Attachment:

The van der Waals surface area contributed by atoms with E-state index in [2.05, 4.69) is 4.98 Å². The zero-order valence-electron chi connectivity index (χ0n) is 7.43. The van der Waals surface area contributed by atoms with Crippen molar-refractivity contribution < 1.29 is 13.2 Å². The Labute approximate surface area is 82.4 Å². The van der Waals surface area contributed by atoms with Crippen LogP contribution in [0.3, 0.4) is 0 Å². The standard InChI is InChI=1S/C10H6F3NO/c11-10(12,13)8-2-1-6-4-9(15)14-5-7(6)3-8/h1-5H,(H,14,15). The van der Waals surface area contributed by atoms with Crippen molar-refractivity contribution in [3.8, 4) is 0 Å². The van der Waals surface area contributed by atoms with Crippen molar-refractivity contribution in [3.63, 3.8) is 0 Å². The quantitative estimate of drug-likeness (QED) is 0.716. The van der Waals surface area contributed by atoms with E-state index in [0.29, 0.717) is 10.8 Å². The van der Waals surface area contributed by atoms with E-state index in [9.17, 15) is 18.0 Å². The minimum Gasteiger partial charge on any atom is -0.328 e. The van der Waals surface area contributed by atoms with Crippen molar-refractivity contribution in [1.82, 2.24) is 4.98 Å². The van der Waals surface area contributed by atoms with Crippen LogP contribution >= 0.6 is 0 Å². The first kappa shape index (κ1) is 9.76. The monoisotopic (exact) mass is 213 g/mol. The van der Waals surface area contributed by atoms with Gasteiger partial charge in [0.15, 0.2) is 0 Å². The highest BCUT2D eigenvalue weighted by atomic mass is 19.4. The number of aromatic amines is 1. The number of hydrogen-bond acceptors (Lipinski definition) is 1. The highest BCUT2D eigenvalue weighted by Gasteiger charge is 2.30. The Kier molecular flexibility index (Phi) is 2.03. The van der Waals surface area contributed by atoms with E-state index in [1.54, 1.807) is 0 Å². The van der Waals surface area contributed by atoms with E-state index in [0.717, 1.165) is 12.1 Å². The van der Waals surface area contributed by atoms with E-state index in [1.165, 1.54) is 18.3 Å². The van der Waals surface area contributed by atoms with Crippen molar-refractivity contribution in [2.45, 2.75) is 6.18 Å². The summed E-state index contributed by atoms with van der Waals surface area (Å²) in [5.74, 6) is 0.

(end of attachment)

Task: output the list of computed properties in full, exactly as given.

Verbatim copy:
The van der Waals surface area contributed by atoms with E-state index in [2.05, 4.69) is 4.98 Å². The zero-order valence-electron chi connectivity index (χ0n) is 7.43. The van der Waals surface area contributed by atoms with Crippen molar-refractivity contribution < 1.29 is 13.2 Å². The Labute approximate surface area is 82.4 Å². The van der Waals surface area contributed by atoms with Crippen LogP contribution in [0.3, 0.4) is 0 Å². The standard InChI is InChI=1S/C10H6F3NO/c11-10(12,13)8-2-1-6-4-9(15)14-5-7(6)3-8/h1-5H,(H,14,15). The van der Waals surface area contributed by atoms with Crippen molar-refractivity contribution in [3.8, 4) is 0 Å². The van der Waals surface area contributed by atoms with Crippen molar-refractivity contribution in [3.63, 3.8) is 0 Å². The quantitative estimate of drug-likeness (QED) is 0.716. The van der Waals surface area contributed by atoms with E-state index in [0.29, 0.717) is 10.8 Å². The van der Waals surface area contributed by atoms with E-state index in [9.17, 15) is 18.0 Å². The minimum Gasteiger partial charge on any atom is -0.328 e. The van der Waals surface area contributed by atoms with Crippen molar-refractivity contribution in [1.82, 2.24) is 4.98 Å². The van der Waals surface area contributed by atoms with Crippen LogP contribution >= 0.6 is 0 Å². The first kappa shape index (κ1) is 9.76. The monoisotopic (exact) mass is 213 g/mol. The van der Waals surface area contributed by atoms with Gasteiger partial charge in [0.15, 0.2) is 0 Å². The highest BCUT2D eigenvalue weighted by atomic mass is 19.4. The number of aromatic amines is 1. The number of hydrogen-bond acceptors (Lipinski definition) is 1. The highest BCUT2D eigenvalue weighted by Gasteiger charge is 2.30. The Kier molecular flexibility index (Phi) is 2.03. The van der Waals surface area contributed by atoms with E-state index in [1.54, 1.807) is 0 Å². The van der Waals surface area contributed by atoms with E-state index in [0.717, 1.165) is 12.1 Å². The van der Waals surface area contributed by atoms with E-state index in [1.165, 1.54) is 18.3 Å². The van der Waals surface area contributed by atoms with Crippen molar-refractivity contribution in [2.45, 2.75) is 6.18 Å². The summed E-state index contributed by atoms with van der Waals surface area (Å²) in [5.74, 6) is 0.